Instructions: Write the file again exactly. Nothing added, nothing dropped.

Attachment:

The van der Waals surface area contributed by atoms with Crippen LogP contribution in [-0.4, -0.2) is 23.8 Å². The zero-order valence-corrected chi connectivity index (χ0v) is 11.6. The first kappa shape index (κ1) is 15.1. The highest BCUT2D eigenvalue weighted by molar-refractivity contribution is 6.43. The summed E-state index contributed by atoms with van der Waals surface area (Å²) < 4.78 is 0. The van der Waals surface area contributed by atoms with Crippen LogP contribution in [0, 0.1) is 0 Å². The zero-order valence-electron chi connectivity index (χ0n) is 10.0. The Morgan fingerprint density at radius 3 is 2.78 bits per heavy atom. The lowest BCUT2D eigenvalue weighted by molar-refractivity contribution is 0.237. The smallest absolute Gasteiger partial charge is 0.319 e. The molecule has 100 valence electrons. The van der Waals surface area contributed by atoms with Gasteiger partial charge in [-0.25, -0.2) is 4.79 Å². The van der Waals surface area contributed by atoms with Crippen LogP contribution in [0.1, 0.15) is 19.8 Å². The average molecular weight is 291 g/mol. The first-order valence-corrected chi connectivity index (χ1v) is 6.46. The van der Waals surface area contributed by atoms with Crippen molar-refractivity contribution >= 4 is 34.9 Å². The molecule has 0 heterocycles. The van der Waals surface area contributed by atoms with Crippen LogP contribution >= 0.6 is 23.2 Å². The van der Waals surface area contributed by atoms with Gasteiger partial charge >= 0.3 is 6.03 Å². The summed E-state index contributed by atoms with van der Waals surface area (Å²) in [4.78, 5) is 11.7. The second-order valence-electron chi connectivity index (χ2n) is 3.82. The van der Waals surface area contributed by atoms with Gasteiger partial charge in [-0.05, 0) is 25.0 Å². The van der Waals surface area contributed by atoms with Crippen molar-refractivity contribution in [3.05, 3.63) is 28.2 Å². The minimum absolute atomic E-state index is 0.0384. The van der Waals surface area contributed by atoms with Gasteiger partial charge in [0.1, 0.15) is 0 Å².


The van der Waals surface area contributed by atoms with Crippen LogP contribution in [-0.4, -0.2) is 23.8 Å². The zero-order valence-corrected chi connectivity index (χ0v) is 11.6. The first kappa shape index (κ1) is 15.1. The highest BCUT2D eigenvalue weighted by molar-refractivity contribution is 6.43. The summed E-state index contributed by atoms with van der Waals surface area (Å²) < 4.78 is 0. The van der Waals surface area contributed by atoms with Crippen LogP contribution in [0, 0.1) is 0 Å². The zero-order valence-electron chi connectivity index (χ0n) is 10.0. The Morgan fingerprint density at radius 3 is 2.78 bits per heavy atom. The lowest BCUT2D eigenvalue weighted by molar-refractivity contribution is 0.237. The smallest absolute Gasteiger partial charge is 0.319 e. The molecule has 100 valence electrons. The van der Waals surface area contributed by atoms with Gasteiger partial charge in [-0.25, -0.2) is 4.79 Å². The van der Waals surface area contributed by atoms with Crippen LogP contribution in [0.1, 0.15) is 19.8 Å². The average molecular weight is 291 g/mol. The first-order valence-corrected chi connectivity index (χ1v) is 6.46. The van der Waals surface area contributed by atoms with Crippen molar-refractivity contribution >= 4 is 34.9 Å². The molecule has 0 heterocycles. The van der Waals surface area contributed by atoms with Crippen LogP contribution >= 0.6 is 23.2 Å². The van der Waals surface area contributed by atoms with Gasteiger partial charge >= 0.3 is 6.03 Å². The summed E-state index contributed by atoms with van der Waals surface area (Å²) in [4.78, 5) is 11.7. The second-order valence-electron chi connectivity index (χ2n) is 3.82. The van der Waals surface area contributed by atoms with Gasteiger partial charge in [-0.05, 0) is 25.0 Å². The van der Waals surface area contributed by atoms with Crippen molar-refractivity contribution in [3.05, 3.63) is 28.2 Å². The minimum absolute atomic E-state index is 0.0384. The van der Waals surface area contributed by atoms with Gasteiger partial charge in [0.1, 0.15) is 0 Å².